Our school had a policy that everyone had to compete, part of our educational arsenal apparently.  So I as forced to swim.  The only stroke I was half decent at was backstroke, and by half decent I mean I resembled a carriage with two very wonky wheels travelling through a muddy field.You could automatically rule out any stroke that required my face to be in water as I enjoyed breathing, still do actually.  Backstroke also meant I could start the race in the water, and avoid diving or belly flopping if we are calling a spade a spade.

We line up for the race breath held tight in my chest and wait for the gun.  An explosion of noise fills the air and rings in my ears as the gun is shot from right in front of me.  Startled,  I’m slow off the wall, I throw myself backwards hard to catch up and succeed in doing the one thing I am trying to avoid, I’ve thrown myself under the water too far and struggle as I come upright in the pool, gagging.  Using the lane barriers for support I recompose and start my stroke.  But it’s too late, I am already too far behind.  Much spluttering and flailing later and I can hear the cheers and whoops of victory as I touch for the turn, sadly with my head as my arms hit the edge of the pool mid stroke.  I look around and people are still racing so I decide to keep going.  I won’t give up.  As I begin my second lap, everyone is calling for me to gat out of the pool - the race was over.  I stop, clinging to the lane barrier and look at those waiving at me from the side of the pool, calling for me to get out.  The older kids, my classmates and teachers, the people I’m meant to listen to.

I decide to keep going, another 5 meters and there screaming at me - they want to start the next race.  Tears sting my eyes along with the chlorine.  the gun goes off and before I know it there are people swimming past me, the girl swimming in my lane swears at me and pushes out of the way as she passes.  Clearly I am slowing her down.  What should I do?  I start to give up and then, out of nowhere, two of the tuck shop ladies are telling me to keep going and not give up.  They’re waving me forward and I decide to continue.  They are walking along the edge of the pool clapping and cheering me and I swim to the end.  I get out of the pool and there they are - my own little support team.  I didn’t feel like a winner, but I felt like I had achieved something great for me.  There was much mocking from the other students, some very nasty comments and a stigma that lasted a few weeks until some disaster befell some other poor student.  I resolved that day to get better at swimming and whilst it took a few decades, I have.  This tale is not one of woe, I don't see it that way, that day, that swim taught me so much, including but not limited to:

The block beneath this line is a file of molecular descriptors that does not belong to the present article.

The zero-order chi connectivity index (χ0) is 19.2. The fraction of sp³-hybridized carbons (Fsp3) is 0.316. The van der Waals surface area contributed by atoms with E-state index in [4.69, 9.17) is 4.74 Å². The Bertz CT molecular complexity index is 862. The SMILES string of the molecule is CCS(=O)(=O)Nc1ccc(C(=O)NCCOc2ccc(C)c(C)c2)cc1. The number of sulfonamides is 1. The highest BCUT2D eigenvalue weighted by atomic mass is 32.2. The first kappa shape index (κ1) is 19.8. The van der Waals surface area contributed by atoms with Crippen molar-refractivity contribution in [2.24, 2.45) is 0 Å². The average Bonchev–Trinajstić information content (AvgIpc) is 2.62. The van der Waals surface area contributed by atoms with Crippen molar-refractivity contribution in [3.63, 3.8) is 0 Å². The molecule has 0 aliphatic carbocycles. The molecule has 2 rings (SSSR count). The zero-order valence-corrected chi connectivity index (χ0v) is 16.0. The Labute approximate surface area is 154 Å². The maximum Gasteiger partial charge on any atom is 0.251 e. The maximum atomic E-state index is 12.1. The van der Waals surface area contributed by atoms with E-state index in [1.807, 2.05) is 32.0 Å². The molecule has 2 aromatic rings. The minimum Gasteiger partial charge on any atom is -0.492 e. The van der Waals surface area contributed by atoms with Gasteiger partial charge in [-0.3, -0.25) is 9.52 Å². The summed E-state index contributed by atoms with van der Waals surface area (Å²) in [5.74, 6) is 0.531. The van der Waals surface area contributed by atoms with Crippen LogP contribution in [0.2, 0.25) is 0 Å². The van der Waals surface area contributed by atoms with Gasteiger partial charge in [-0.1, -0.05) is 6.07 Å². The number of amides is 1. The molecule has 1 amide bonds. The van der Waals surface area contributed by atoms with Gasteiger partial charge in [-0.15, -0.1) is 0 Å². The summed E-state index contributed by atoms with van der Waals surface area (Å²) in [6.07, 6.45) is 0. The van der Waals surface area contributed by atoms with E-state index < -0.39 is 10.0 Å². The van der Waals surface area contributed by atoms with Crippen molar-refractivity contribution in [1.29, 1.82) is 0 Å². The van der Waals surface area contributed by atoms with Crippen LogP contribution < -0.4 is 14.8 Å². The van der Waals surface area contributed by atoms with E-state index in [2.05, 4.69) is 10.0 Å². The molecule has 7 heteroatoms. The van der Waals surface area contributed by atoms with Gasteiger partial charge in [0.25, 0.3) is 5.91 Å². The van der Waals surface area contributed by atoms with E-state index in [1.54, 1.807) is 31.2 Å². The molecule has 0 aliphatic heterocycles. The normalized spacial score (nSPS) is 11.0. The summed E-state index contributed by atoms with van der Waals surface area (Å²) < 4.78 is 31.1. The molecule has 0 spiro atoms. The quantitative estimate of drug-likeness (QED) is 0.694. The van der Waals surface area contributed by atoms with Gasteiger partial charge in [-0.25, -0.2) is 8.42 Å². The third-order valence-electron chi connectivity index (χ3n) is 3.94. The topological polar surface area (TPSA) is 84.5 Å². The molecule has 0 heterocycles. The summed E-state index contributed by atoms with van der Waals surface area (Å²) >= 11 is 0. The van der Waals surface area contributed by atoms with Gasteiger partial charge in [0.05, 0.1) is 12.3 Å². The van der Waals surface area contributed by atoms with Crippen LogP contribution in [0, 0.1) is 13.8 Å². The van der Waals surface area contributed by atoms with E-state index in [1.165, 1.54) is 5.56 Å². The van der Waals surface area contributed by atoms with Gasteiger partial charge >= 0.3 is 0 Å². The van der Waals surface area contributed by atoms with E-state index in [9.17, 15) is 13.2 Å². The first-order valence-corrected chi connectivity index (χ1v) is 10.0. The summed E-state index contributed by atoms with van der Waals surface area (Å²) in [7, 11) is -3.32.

• Surround yourself with people that support you and believe in you
  • Don’t expect everyone to be on your side
  • Treat people well and they will reciprocate
  • Positivity and good things can come at you from the most unlikely sources
  • Be prepared to move out of your comfort zone
  • You are capable of more than you know
  • Do not give up - the end is not as far as you think
  • It’s OK to fail as long as you learn from it
  • If you're going to fail - try not to do it too spectacularly, or, do it spectacularly, you decide
  • It is possible to snatch victory from the jaws of defeat
  • You never know when a life lesson will be presented to you
  • You can accomplish anything - just need to put some time and effort in
  • As winston Churchill said - If you’re going through hell, keep going
  • This too shall pass
  • Random acts of kindness change the world.
  • Don’t breath underwater
  • Every cloud has a silver lining - may take a while to locate it though
  • Get your children proper swimming lessons - Don’t worry Dad - all is forgiven, I still love you.
  • It’s OK to suck at some things
  • Wear sunscreen - still learning this one - slip slop slap people
  • You are in control - choose your own adventure

Happy Birthday Boo